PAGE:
Golden, just 20 miles west into the foothills, was capital of the Colorado Territory from 1862 to 1867. Founded in the 1850s as part of the Pikes Peak gold rush, it’s home to the huge Coors Brewery (self-guided tours daily, and samples to those over 21), Colorado School of Mines, National Earthquake Center, California Railroad Museum and an historic downtown with shops, restaurants and brewpubs spread throughout.

We spent a day in Lakewood, a Denver suburb, visiting the headquarters and small ski museum of the National Ski Patrol, then had a late lunch at a quaint brew pub nearby, Colorado Plus.

Seeking mountain scenery, off we went for a two-day tour to visit the state’s big ski areas and mountainous interior, starting with a back-roads trip to Steamboat Springs. Plan a downtown stop at F. M. Light and Sons, an historic western shop crammed with everything needed to deck you, or your kids, out as a Colorado cowboy . After overnighting there, the next morning we toured down to Vail, passing by other major ski resorts and beautiful countryside, admiring changing fall colors in the valley along the Colorado River.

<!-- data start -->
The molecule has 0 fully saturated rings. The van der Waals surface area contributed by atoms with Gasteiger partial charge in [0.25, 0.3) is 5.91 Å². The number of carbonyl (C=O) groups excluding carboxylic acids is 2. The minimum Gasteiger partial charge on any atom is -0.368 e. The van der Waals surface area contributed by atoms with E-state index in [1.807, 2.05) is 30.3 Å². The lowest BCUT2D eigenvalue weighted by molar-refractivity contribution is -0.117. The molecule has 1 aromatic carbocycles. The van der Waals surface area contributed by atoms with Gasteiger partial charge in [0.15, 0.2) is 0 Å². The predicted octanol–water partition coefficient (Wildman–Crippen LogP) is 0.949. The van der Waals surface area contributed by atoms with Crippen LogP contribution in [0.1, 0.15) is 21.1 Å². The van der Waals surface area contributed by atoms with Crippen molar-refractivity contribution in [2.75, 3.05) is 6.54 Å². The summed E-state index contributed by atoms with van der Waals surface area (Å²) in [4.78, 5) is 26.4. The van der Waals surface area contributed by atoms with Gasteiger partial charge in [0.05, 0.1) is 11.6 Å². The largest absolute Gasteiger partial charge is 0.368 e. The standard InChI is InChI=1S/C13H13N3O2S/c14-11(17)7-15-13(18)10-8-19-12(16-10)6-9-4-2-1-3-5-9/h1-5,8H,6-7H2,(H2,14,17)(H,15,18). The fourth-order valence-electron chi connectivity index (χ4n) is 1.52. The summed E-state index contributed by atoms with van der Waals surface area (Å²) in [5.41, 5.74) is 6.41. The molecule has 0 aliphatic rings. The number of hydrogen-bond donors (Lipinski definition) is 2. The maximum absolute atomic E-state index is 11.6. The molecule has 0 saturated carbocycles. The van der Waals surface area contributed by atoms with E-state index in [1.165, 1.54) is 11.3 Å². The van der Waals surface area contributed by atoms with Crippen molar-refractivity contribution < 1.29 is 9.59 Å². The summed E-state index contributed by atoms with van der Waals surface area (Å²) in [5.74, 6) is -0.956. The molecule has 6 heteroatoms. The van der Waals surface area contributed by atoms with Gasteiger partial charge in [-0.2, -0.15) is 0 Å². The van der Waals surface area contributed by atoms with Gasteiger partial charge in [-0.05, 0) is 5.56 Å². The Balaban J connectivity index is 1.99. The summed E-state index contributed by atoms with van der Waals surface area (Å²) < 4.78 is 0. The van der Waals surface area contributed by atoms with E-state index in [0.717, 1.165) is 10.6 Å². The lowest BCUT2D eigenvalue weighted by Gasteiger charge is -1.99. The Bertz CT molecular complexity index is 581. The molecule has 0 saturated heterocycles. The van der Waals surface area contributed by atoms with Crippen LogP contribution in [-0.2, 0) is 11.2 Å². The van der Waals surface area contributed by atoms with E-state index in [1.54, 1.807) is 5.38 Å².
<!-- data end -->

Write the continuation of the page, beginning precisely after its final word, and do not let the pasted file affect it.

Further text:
Plan on weather variables: when we arrived in Colorado, coming down from Wyoming, we were met with a few days in the mid 80s, followed by cloudy, gray and 40 to 50° weather for five days, followed by a sunny 70° day. Then temperatures dropped into the mid-20s and it snowed four inches in time for the Broncos football game, the coldest October game in the team’s history. If planning a long stay, bring cold-weather gear, and, perhaps cable chains for your car.

Colorado appears prosperous, with new office buildings, apartment complexes and spotless homes; in the mountains, thousands of spectacular homes, cabins and condominiums cover valleys and hills within 10 miles of the state’s dozens of ski areas. I spotted no graffiti, but for one building on edge of downtown, in two weeks.

For more information, Colorado,; Denver,

Contact Tim at, follow at Happy travels in your world!

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  • Blog Author

    Tim Viall

    Viall is a local travel writer who retired in 2012 after 10 years as executive director of Stockton, CA's, Emergency Food Bank and six years with the Downtown Stockton Alliance. Previously, a 21-year career in daily newspapers helped shape his ... Read Full